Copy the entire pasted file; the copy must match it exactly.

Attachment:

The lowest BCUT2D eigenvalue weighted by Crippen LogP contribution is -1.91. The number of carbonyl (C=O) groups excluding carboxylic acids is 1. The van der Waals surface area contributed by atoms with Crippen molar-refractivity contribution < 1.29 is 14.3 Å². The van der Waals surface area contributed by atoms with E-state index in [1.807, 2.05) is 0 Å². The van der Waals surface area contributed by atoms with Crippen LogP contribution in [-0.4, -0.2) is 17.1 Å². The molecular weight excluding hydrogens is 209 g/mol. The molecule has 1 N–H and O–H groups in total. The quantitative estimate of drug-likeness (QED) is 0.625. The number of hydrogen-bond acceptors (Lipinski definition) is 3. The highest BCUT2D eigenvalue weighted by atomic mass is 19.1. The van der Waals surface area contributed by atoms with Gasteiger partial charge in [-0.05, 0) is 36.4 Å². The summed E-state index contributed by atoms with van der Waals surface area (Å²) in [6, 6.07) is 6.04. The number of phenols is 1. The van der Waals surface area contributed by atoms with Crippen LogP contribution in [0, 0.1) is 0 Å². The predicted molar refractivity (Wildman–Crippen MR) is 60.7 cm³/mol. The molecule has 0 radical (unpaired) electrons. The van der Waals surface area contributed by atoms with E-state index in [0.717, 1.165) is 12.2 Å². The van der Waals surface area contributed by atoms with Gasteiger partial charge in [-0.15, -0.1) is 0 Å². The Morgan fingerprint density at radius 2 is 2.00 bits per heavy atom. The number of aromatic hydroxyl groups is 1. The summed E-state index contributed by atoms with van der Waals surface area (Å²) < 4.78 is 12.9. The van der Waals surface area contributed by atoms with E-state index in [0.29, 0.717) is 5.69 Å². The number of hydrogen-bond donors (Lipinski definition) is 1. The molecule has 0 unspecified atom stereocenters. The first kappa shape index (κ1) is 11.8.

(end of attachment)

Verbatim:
The lowest BCUT2D eigenvalue weighted by Crippen LogP contribution is -1.91. The number of carbonyl (C=O) groups excluding carboxylic acids is 1. The van der Waals surface area contributed by atoms with Crippen molar-refractivity contribution < 1.29 is 14.3 Å². The van der Waals surface area contributed by atoms with E-state index in [1.807, 2.05) is 0 Å². The van der Waals surface area contributed by atoms with Crippen LogP contribution in [-0.4, -0.2) is 17.1 Å². The molecular weight excluding hydrogens is 209 g/mol. The molecule has 1 N–H and O–H groups in total. The quantitative estimate of drug-likeness (QED) is 0.625. The number of hydrogen-bond acceptors (Lipinski definition) is 3. The highest BCUT2D eigenvalue weighted by atomic mass is 19.1. The van der Waals surface area contributed by atoms with Gasteiger partial charge in [-0.05, 0) is 36.4 Å². The summed E-state index contributed by atoms with van der Waals surface area (Å²) in [6, 6.07) is 6.04. The number of phenols is 1. The van der Waals surface area contributed by atoms with Crippen LogP contribution in [0, 0.1) is 0 Å². The predicted molar refractivity (Wildman–Crippen MR) is 60.7 cm³/mol. The molecule has 0 radical (unpaired) electrons. The van der Waals surface area contributed by atoms with E-state index in [0.717, 1.165) is 12.2 Å². The van der Waals surface area contributed by atoms with Gasteiger partial charge in [-0.15, -0.1) is 0 Å². The Morgan fingerprint density at radius 2 is 2.00 bits per heavy atom. The number of aromatic hydroxyl groups is 1. The summed E-state index contributed by atoms with van der Waals surface area (Å²) < 4.78 is 12.9. The van der Waals surface area contributed by atoms with E-state index in [0.29, 0.717) is 5.69 Å². The number of hydrogen-bond donors (Lipinski definition) is 1. The molecule has 0 unspecified atom stereocenters. The first kappa shape index (κ1) is 11.8.